Earth Policy Institute: Podcast (data highlights)
Rising Meat Consumption Takes Big Bite out of Grain Harvest

World consumption of animal protein is everywhere on the rise. Meat consumption increased from 44 million tons in 1950 to 284 million tons in 2009, more than doubling annual consumption per person to over 90 pounds. The rise in consumption of milk and eggs is equally dramatic. Wherever incomes rise, so does meat consumption. As the oceanic fish catch and rangeland beef production have both leveled off, the world has shifted to grain-based production of animal protein to expand output. With some 35 percent of the world grain harvest (760 million tons) used to produce animal protein, meat consumption has a large impact on grain consumption, and therefore global food security. For full report, visit the EPI website.

Direct download: Rising_Meat_Consumption_Takes_Big_Bite_out_of_Grain_Harvest.mp3
Category:Data Highlights -- posted at: 9:29am EST

Troubling Health Trends Holding Back Progress on Life Expectancy

People born today will live for 68 years on average, 20 years longer than those born in 1950. By the mid-twentieth century, industrial countries had already made major strides in extending lifespans with improvements in sanitation, nutrition, and public health. After World War II, rapid gains in life expectancy in developing countries began to narrow the gap between these nations and industrial countries. Although average life expectancy worldwide continues to increase, gains have come more slowly in the last few decades. Worryingly, life expectancy has actually declined in some developing countries, while a few industrial countries have stalled or made slow progress on this important indicator of human health and well-being. For full report, visit the EPI website.


Demographics Loom Large in State Failure

After a half-century of forming new states from former colonies and from the breakup of the Soviet Union, the international community is today faced with the opposite situation: the disintegration of states. Failing states are now a prominent feature of the international political landscape. For full report, visit the EPI website.

Direct download: Demographics_Loom_Large_in_State_Failure.mp3
Category:Data Highlights -- posted at: 1:01pm EST

Learning from China: Why the Existing Economic Model will Fail

For almost as long as I can remember we have been saying that the United States, with 5 percent of the world’s people, consumes a third or more of the earth’s resources. That was true. It is no longer true. Today China consumes more basic resources than the United States does. For full report, visit the EPI website.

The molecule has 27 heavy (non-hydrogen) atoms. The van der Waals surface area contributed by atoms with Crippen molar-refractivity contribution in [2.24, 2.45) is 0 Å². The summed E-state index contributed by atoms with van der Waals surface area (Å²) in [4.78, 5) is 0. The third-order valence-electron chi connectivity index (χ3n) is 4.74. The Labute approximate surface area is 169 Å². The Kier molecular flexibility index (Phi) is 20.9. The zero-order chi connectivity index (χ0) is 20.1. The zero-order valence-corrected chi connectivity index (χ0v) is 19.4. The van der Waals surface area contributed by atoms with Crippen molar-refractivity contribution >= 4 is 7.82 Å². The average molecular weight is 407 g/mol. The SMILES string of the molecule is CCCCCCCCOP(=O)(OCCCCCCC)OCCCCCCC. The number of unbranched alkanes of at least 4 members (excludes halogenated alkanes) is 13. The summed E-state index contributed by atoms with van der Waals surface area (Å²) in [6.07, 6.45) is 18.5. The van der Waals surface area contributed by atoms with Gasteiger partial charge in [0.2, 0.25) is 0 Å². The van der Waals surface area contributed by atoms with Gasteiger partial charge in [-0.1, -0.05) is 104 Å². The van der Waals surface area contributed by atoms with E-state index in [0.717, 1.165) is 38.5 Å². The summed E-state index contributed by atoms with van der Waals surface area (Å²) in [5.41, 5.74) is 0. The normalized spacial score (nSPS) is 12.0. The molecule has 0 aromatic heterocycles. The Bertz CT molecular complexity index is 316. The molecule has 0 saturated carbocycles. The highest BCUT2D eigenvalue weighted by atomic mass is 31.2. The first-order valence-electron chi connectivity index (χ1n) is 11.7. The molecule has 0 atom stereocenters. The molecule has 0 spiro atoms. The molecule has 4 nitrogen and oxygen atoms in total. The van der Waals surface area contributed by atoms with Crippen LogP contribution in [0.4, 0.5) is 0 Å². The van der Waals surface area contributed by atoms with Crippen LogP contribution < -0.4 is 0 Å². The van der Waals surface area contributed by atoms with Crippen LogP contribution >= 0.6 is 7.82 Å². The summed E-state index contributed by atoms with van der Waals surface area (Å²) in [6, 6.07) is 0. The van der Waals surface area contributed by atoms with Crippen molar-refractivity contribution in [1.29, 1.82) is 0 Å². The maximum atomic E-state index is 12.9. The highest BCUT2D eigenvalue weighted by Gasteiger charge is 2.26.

Direct download: Learning_From_China_Why_the_Existing_Economic_Model_Will_Fail.mp3
Category:Data Highlights -- posted at: 10:06am EST

Two Stories of Disease: Smallpox and Polio

Smallpox plagued humanity for thousands of years. In the 18th century, smallpox killed one out of every ten children in France and Sweden. Over the 20th century, the virus caused between 300 and 500 million deaths worldwide. No effective treatment was ever developed. For full report, visit the EPI website.

Direct download: Two_Stories_of_Disease_Smallpox_and_Polio.mp3
Category:Data Highlights -- posted at: 7:08pm EST

Iowa Eclipses Canada in Grain Production, Challenges China in Soybean Production

The U.S. state of Iowa is an agricultural superpower, simultaneously eclipsing Canada in grain production and challenging China in soybean production. No, these are not mathematical errors. For full report, visit the EPI website.


Our inefficient, carbon-based energy economy threatens to irreversibly disrupt the Earth’s climate. Averting dangerous climate change and the resultant crop-shrinking heat waves, more-destructive storms, accelerated sea level rise, and waves of climate refugees means cutting carbon emissions 80 percent by 2020.

The first key component of the Earth Policy Institute’s climate stabilization plan is to systematically raise the efficiency of the world energy economy. One of the quickest ways to increase efficiency, cut carbon emissions, and save money is simply to change light bulbs. For full report, visit the EPI website.

Direct download: Shining_a_Light_on_Energy_Efficiency.mp3
Category:Data Highlights -- posted at: 2:25pm EST

Education Leads to Lower Fertility and Increased Prosperity

By Brigid Fitzgerald Reading

As the world continues to add close to 80 million people each year, high population growth is running up against the limits of our finite planet, threatening global economic and political stability. To stay within the bounds of the earth’s natural resources, the world’s population will have to stabilize. 

The United Nations’ recently revised “medium” projection shows world population exceeding 9 billion by 2045. In the “high” projection, which assumes high levels of fertility, world population would top 10 billion by the same year. But spreading hunger and poverty, along with the conflict and disease that come with them, could forcibly curtail growth before we reach 9 billion. Alternatively, the “low” projection suggests it is possible for world population to peak at just over 8 billion around 2045 if we voluntarily make rapid reductions in family size. For full report, visit the EPI website.

Direct download: Education_Leads_to_Lower_Fertility_and_Increased_Prosperity.mp3
Category:Data Highlights -- posted at: 2:55pm EST